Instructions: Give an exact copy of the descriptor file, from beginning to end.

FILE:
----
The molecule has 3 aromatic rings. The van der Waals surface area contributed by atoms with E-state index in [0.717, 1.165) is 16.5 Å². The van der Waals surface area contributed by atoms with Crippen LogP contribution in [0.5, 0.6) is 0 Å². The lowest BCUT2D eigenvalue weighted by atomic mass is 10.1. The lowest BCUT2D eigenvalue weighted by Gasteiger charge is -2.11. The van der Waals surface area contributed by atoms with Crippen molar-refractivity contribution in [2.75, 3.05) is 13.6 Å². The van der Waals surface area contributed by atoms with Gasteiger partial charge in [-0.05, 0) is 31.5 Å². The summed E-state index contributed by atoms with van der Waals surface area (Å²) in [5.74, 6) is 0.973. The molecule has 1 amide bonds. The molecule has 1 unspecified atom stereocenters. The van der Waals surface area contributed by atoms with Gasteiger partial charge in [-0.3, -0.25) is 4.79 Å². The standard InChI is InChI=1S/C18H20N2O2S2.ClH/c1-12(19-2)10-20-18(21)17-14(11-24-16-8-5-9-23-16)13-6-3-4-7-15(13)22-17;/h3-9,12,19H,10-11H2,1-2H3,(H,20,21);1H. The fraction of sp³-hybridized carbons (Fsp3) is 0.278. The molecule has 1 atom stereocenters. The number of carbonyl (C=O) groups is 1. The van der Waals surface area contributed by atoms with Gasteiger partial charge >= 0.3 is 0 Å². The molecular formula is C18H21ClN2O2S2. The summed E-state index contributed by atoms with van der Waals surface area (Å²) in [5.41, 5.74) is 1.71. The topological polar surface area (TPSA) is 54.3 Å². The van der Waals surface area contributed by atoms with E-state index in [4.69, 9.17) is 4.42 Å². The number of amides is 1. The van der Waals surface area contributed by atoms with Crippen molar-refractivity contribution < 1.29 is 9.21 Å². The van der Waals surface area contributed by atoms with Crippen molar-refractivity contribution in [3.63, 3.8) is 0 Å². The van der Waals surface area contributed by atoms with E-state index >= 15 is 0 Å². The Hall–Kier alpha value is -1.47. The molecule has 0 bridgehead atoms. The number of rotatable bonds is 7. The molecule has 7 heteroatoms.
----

The molecule has 3 aromatic rings. The van der Waals surface area contributed by atoms with E-state index in [0.717, 1.165) is 16.5 Å². The van der Waals surface area contributed by atoms with Crippen LogP contribution in [0.5, 0.6) is 0 Å². The lowest BCUT2D eigenvalue weighted by atomic mass is 10.1. The lowest BCUT2D eigenvalue weighted by Gasteiger charge is -2.11. The van der Waals surface area contributed by atoms with Crippen molar-refractivity contribution in [2.75, 3.05) is 13.6 Å². The van der Waals surface area contributed by atoms with Gasteiger partial charge in [-0.05, 0) is 31.5 Å². The summed E-state index contributed by atoms with van der Waals surface area (Å²) in [5.74, 6) is 0.973. The molecule has 1 amide bonds. The molecule has 1 unspecified atom stereocenters. The van der Waals surface area contributed by atoms with Gasteiger partial charge in [-0.3, -0.25) is 4.79 Å². The standard InChI is InChI=1S/C18H20N2O2S2.ClH/c1-12(19-2)10-20-18(21)17-14(11-24-16-8-5-9-23-16)13-6-3-4-7-15(13)22-17;/h3-9,12,19H,10-11H2,1-2H3,(H,20,21);1H. The fraction of sp³-hybridized carbons (Fsp3) is 0.278. The molecule has 1 atom stereocenters. The number of carbonyl (C=O) groups is 1. The van der Waals surface area contributed by atoms with Gasteiger partial charge >= 0.3 is 0 Å². The molecular formula is C18H21ClN2O2S2. The summed E-state index contributed by atoms with van der Waals surface area (Å²) in [5.41, 5.74) is 1.71. The topological polar surface area (TPSA) is 54.3 Å². The van der Waals surface area contributed by atoms with E-state index in [4.69, 9.17) is 4.42 Å². The number of amides is 1. The van der Waals surface area contributed by atoms with Crippen molar-refractivity contribution < 1.29 is 9.21 Å². The van der Waals surface area contributed by atoms with Crippen molar-refractivity contribution in [3.63, 3.8) is 0 Å². The van der Waals surface area contributed by atoms with E-state index >= 15 is 0 Å². The Hall–Kier alpha value is -1.47. The molecule has 0 bridgehead atoms. The number of rotatable bonds is 7. The molecule has 7 heteroatoms.